- NOOK operates in "b" or "g" modes, not "n" mode. 802.11n routers must be set up with support for "b/g" devices. They also must not be set up for channel-bonding, also called "40 MHz channels" or "300 Mbps".
- NOOK cannot be set to a fixed IP address, and therefore the router must provide an address via DHCP. Some routers have DHCP turned off or limited to the already existing devices.
- NOOK is designed for use with American Wi-Fi networks and is unable to connect to international networks running on channels 12, 13, or 14.
Not specific to NOOK, some Wi-Fi routers are set up with MAC (device address) filtering that blocks any previously unknown device from accessing the router.
Also not specific to NOOK, sometimes the Wi-Fi router simply needs to be rebooted by unplugging it and plugging it back in. This may be related to making the router get a new DHCP reservation from the ISP.
Notes, Highlighting, and Dictionary
NOOK's highlighting and notes are very basic and a bit quirky to use. The area to be highlighted appears to be indicated by brackets, but quite unexpectedly also includes the word after the end bracket. There is no summary of highlights and notes the ebook must be open to the page containing the highlight or note in order to see it, and the note must be selected and opened in order to read it. NOOK doesn't save highlights and notes to the B&N account, so they can't be shared with other reading devices, there's no way to put them into a computer file or print them, and they'll be lost if the ebook is removed from NOOK. Highlights and notes can't be used with PDF files. The small icon that shows that a note is present is located at the left side of the ebook text area, and for some ebooks that have minimal left margins the note icon can overlap a character or two.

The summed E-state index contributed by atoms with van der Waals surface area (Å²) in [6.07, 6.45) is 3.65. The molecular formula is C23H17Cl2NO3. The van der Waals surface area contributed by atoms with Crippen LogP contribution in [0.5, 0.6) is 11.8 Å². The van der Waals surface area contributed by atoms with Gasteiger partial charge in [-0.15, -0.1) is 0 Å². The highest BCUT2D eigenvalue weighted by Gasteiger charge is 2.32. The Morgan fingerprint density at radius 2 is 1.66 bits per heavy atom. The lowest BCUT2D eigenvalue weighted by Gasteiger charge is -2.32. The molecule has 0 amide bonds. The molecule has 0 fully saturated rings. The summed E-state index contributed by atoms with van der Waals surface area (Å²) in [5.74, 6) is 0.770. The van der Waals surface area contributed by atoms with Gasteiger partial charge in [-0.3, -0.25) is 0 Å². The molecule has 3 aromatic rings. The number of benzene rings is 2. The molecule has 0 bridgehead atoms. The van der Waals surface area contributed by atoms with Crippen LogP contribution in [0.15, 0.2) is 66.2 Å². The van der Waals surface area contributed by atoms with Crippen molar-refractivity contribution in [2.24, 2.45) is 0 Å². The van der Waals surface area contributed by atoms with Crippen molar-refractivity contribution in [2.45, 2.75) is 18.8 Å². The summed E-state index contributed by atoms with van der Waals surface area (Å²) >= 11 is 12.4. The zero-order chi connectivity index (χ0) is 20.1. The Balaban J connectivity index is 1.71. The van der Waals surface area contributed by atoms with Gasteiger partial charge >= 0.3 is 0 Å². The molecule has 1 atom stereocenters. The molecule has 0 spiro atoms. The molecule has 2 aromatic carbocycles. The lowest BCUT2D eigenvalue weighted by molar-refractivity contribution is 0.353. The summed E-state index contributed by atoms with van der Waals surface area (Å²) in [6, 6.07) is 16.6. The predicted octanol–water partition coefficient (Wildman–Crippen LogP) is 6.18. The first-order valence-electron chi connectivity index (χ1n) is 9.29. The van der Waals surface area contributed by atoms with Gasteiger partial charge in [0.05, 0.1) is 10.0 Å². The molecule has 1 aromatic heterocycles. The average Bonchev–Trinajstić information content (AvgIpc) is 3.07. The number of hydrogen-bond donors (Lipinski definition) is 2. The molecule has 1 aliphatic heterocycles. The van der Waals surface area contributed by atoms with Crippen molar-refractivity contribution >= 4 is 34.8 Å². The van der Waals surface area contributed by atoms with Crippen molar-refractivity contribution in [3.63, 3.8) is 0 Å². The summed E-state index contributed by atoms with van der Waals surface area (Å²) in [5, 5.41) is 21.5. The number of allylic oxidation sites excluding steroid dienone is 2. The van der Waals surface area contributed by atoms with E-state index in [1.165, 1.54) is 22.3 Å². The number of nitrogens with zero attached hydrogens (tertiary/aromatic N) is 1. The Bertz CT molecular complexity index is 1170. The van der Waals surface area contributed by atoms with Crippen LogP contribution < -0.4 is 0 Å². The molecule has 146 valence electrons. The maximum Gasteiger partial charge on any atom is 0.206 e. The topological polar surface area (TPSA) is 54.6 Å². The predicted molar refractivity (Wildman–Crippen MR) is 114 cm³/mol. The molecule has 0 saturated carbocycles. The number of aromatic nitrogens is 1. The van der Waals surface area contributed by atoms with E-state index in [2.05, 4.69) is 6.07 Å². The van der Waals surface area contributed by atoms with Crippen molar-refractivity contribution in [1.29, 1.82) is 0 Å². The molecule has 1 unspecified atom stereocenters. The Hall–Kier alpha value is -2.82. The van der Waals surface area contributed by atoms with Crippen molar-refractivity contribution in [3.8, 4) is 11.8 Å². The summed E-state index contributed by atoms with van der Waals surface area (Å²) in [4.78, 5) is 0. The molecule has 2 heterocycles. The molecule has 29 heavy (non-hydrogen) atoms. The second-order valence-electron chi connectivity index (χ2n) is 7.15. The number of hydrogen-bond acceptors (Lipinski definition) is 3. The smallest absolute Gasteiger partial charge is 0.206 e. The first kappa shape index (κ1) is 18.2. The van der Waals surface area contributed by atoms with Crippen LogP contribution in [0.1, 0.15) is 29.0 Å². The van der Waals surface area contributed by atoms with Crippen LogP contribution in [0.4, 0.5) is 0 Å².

NOOK's dictionary is now working. It's possible to type in the word to be looked up, which saves on the slow process of moving the cursor in front of the desired word, and also allows words to be looked up that aren't in the page. The dictionary displays its response on the E-Ink screen, obscuring the original text until dismissed. There are a handful of words that trigger dictionary bugs which prevent them from being looked up. The dictionary can't be used with PDF files.
Text-to-speech or lack thereof
NOOK doesn't offer text-to-speech like Kindle's Read-To-Me feature. Since B&N's DRM system doesn't provide any kind of feature management, B&N would have to offer text-to-speech on all NOOKbooks if they offered it on any NOOKbook. Some publishers haven't allowed Amazon to offer text-to-speech on their titles, so it seems unlikely that text-to-speech will be coming to NOOK.
NOOK's PDF capabilities remain limited. There is no ability to view in landscape orientation, zoom, and pan. PDFs can be shrunk to fit the small screen by choosing the Small text size, but most PDFs are unreadable that small. Most text PDFs can be reflowed to a larger text size, but the reflowing process is inexact. Spurious line breaks and page breaks can occur, paragraph breaks can be inserted or lost, and headers and footers appear mixed in with the text. Graphics can be lost during reflowing.
The typeface is not selectable with PDFs. As noted above, highlights, notes, and the dictionary do not function with PDFs.
NOOK can open PDFs that have Adobe CS4 (Digital Editions) DRM. NOOK can open PDF files that use PDF's built-in password protection. NOOK is unable to open PDFs that use Vitrium's "ProtectedPDF" which requires a username in addition to the password. Colleges, especially the University of Phoenix, seem to be the main source of unopenable Vitrium PDFs.
The original recommendation stands: don't buy NOOK if you intend on reading a lot of PDF files.
Games and apps
The E-Ink NOOK models have no app store. Although B&N has occasionally suggested that an app store might eventually appear, it seems rather unlikely given NOOK's increasingly obsolescent Android 1.5 base.